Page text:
• close the door on job opportunities for people who are ready to work;
  • prevent workers from marketing their skills to employers and consumers;
  • reduce entrepreneurship and business innovation, insulating current service providers from new forms of competition; and


  • stifle price, quality, and service competition among professionals, which hurts all consumers.

Licensure isn’t the only thing that keeps the little guy down. Minimum wage has the exact same effect. The unskilled worker is often the poorest in any industry, and they are the first to be cut and the least likely to be hired as the minimum wage creeps up. They can’t compete.

We all feel the hurt from this, too. Consumers pay more while receiving nothing better or more for their money. Employers miss out on potentially talented individuals. And, of course, many individuals are left to struggle rather than succeed.

It’s not capitalism that is keeping the poor from enjoying upward mobility. This is populist government policy burdening the economy with needless controls like “pay to play” licensure laws. So the next time you hear someone blame the rich or capitalism for poverty, remember who put those weights on their ankles while trotting them out as political props for reelection.

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3 thoughts on “State Licensure Requirements Keep the Poor Down”

  1. I would add one more problem that comes up for people having to comply with these licenses is that it gives the state the right to examine EVERY government record that is connected to you when it comes time to grant or deny your right to operate your business.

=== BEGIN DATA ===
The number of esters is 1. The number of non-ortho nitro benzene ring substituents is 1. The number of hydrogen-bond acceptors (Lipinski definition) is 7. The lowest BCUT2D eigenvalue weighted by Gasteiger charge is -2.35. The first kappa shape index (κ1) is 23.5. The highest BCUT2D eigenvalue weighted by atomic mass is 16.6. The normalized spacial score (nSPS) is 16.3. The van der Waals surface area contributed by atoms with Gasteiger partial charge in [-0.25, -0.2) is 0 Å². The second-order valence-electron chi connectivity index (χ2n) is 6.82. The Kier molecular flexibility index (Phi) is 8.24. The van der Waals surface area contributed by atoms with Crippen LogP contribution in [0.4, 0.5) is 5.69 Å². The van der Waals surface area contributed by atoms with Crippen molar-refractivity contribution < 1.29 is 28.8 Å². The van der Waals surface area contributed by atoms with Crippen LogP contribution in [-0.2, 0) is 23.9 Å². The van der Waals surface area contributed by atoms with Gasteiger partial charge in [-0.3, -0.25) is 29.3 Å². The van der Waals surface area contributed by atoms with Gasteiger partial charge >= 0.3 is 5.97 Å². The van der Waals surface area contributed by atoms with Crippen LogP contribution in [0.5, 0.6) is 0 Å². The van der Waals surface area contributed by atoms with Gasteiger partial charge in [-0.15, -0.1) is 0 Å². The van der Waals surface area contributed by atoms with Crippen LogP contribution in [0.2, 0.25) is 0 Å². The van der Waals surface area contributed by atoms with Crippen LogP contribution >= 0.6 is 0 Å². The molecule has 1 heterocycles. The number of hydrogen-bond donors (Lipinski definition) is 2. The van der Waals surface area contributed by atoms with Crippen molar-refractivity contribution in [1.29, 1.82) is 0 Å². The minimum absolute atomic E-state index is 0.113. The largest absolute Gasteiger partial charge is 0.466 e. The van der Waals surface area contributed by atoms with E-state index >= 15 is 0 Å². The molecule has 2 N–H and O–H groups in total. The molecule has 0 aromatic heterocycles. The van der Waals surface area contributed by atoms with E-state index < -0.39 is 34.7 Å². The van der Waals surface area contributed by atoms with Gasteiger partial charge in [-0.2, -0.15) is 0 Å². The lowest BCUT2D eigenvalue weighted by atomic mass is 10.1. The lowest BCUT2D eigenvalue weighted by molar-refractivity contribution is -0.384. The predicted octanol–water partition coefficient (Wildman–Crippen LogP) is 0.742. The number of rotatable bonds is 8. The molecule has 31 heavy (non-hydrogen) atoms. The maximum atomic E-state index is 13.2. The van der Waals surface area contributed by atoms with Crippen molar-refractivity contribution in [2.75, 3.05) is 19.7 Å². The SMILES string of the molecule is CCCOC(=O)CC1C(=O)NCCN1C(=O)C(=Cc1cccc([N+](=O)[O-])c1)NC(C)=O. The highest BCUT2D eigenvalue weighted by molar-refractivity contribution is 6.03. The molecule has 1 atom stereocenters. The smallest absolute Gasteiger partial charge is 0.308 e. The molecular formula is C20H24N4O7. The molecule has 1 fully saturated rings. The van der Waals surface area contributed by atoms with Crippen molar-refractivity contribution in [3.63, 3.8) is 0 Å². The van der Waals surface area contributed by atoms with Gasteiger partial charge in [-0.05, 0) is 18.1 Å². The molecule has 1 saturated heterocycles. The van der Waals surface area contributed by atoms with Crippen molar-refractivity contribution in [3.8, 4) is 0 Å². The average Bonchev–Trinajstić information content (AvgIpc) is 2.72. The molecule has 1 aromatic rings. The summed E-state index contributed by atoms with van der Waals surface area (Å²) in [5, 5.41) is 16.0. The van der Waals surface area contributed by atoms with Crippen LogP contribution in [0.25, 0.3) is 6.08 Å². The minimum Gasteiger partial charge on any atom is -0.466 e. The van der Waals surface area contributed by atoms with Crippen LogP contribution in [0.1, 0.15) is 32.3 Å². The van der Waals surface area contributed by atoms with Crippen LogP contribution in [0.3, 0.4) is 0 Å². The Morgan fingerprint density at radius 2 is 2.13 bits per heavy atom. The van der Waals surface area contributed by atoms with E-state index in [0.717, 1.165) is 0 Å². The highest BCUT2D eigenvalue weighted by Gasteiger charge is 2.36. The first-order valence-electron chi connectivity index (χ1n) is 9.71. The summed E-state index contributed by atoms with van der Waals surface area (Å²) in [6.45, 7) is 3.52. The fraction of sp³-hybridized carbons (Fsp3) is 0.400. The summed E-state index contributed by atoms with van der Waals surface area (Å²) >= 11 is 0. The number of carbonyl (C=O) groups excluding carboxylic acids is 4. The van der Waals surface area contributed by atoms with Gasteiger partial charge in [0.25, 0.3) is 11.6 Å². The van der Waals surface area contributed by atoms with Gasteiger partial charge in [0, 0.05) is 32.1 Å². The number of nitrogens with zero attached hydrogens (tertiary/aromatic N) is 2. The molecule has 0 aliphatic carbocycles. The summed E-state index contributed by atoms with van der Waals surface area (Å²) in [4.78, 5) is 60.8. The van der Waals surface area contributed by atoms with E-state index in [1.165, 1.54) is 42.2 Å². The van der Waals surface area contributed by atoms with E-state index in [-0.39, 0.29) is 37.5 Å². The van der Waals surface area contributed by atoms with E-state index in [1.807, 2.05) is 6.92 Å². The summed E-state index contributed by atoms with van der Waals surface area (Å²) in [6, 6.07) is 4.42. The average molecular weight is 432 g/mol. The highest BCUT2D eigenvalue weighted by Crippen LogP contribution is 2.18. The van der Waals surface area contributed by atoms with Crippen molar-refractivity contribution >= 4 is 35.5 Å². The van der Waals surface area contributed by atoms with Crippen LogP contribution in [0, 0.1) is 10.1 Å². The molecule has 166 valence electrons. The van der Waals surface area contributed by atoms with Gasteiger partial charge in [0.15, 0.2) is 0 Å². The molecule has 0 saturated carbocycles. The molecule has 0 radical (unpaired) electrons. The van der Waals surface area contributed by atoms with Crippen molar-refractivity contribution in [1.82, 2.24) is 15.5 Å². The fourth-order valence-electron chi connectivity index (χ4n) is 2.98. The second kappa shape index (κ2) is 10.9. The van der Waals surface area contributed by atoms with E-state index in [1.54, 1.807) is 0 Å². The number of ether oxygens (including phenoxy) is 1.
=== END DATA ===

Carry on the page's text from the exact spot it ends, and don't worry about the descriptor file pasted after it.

Using real estate as an example (since I used to practice this occupation), not only do you have to comply with all the state-imposed rules related to real estate transactions, you also have to comply with tax-related rules as a matter of course for being able to stay in business, in addition to keeping yourself out of jail. If you forget to file your state quarterly estimated tax forms, you suddenly jeopardize your real estate license. This also applies for any other state-licensed occupation! You can have your professional license revoked just for late payment of your personal taxes. If you are arrested (not convicted), your professional license is jeopardized, even if the allegation is unrelated to your business practice.

    A business license is an additional disincentive to operating a business, since it is another up-front cost to the state for permission to work.

    1. Kelly Diamond

      It’s totally used as leverage more than anything else! It’s not like a license makes a person a better realtor (I had a GREAT realtor on my side as the buying agent… but a crook I actually had to take to court on the selling side.). I get there are certainly intricacies to any trade that require training and knowledge, but I feel like a private board of reputable people in the trade could do that a LOT better than Disgruntled Dolores sitting in a stale state office stamping papers and collecting fees.

      For my own sake, what would you estimate was the amount of time and money per year you put into JUST maintaining the license?

      Licensure is just the tip of the iceberg though, isn’t it?